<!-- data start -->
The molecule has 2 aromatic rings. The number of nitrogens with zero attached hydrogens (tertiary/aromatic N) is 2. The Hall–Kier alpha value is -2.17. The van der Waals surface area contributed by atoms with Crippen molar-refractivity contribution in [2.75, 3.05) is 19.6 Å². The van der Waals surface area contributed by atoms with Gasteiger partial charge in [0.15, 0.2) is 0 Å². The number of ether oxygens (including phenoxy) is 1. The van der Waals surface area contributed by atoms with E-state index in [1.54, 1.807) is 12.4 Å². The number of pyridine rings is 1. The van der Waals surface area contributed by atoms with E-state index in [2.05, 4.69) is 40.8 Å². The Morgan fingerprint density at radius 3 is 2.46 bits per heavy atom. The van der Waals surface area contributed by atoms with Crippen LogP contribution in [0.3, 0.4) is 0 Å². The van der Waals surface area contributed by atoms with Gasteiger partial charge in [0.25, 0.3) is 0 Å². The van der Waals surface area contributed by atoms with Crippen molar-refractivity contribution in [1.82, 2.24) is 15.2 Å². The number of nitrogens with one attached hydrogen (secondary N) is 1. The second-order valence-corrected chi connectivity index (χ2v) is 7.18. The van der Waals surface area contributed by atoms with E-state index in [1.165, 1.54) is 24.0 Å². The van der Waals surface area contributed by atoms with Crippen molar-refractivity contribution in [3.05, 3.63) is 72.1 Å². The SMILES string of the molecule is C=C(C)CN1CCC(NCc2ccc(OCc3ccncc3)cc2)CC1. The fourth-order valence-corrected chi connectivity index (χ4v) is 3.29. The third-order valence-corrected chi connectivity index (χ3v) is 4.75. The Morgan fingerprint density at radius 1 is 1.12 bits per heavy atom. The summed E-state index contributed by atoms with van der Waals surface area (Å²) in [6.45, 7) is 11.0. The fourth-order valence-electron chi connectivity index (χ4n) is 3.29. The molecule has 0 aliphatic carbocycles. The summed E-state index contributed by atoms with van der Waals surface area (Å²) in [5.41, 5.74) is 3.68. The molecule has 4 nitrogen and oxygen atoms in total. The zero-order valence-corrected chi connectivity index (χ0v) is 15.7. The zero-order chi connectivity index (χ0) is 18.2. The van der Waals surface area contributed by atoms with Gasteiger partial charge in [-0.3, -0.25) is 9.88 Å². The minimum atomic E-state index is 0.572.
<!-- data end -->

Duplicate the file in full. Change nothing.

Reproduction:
The molecule has 2 aromatic rings. The number of nitrogens with zero attached hydrogens (tertiary/aromatic N) is 2. The Hall–Kier alpha value is -2.17. The van der Waals surface area contributed by atoms with Crippen molar-refractivity contribution in [2.75, 3.05) is 19.6 Å². The van der Waals surface area contributed by atoms with Gasteiger partial charge in [0.15, 0.2) is 0 Å². The number of ether oxygens (including phenoxy) is 1. The van der Waals surface area contributed by atoms with E-state index in [1.54, 1.807) is 12.4 Å². The number of pyridine rings is 1. The van der Waals surface area contributed by atoms with E-state index in [2.05, 4.69) is 40.8 Å². The Morgan fingerprint density at radius 3 is 2.46 bits per heavy atom. The van der Waals surface area contributed by atoms with Crippen LogP contribution in [0.3, 0.4) is 0 Å². The van der Waals surface area contributed by atoms with Gasteiger partial charge in [0.25, 0.3) is 0 Å². The van der Waals surface area contributed by atoms with Crippen molar-refractivity contribution in [1.82, 2.24) is 15.2 Å². The number of nitrogens with one attached hydrogen (secondary N) is 1. The second-order valence-corrected chi connectivity index (χ2v) is 7.18. The van der Waals surface area contributed by atoms with E-state index in [1.165, 1.54) is 24.0 Å². The van der Waals surface area contributed by atoms with Crippen molar-refractivity contribution in [3.05, 3.63) is 72.1 Å². The SMILES string of the molecule is C=C(C)CN1CCC(NCc2ccc(OCc3ccncc3)cc2)CC1. The fourth-order valence-corrected chi connectivity index (χ4v) is 3.29. The third-order valence-corrected chi connectivity index (χ3v) is 4.75. The Morgan fingerprint density at radius 1 is 1.12 bits per heavy atom. The summed E-state index contributed by atoms with van der Waals surface area (Å²) in [6.45, 7) is 11.0. The fourth-order valence-electron chi connectivity index (χ4n) is 3.29. The molecule has 0 aliphatic carbocycles. The summed E-state index contributed by atoms with van der Waals surface area (Å²) in [5.41, 5.74) is 3.68. The molecule has 4 nitrogen and oxygen atoms in total. The zero-order valence-corrected chi connectivity index (χ0v) is 15.7. The zero-order chi connectivity index (χ0) is 18.2. The van der Waals surface area contributed by atoms with Gasteiger partial charge in [-0.3, -0.25) is 9.88 Å². The minimum atomic E-state index is 0.572.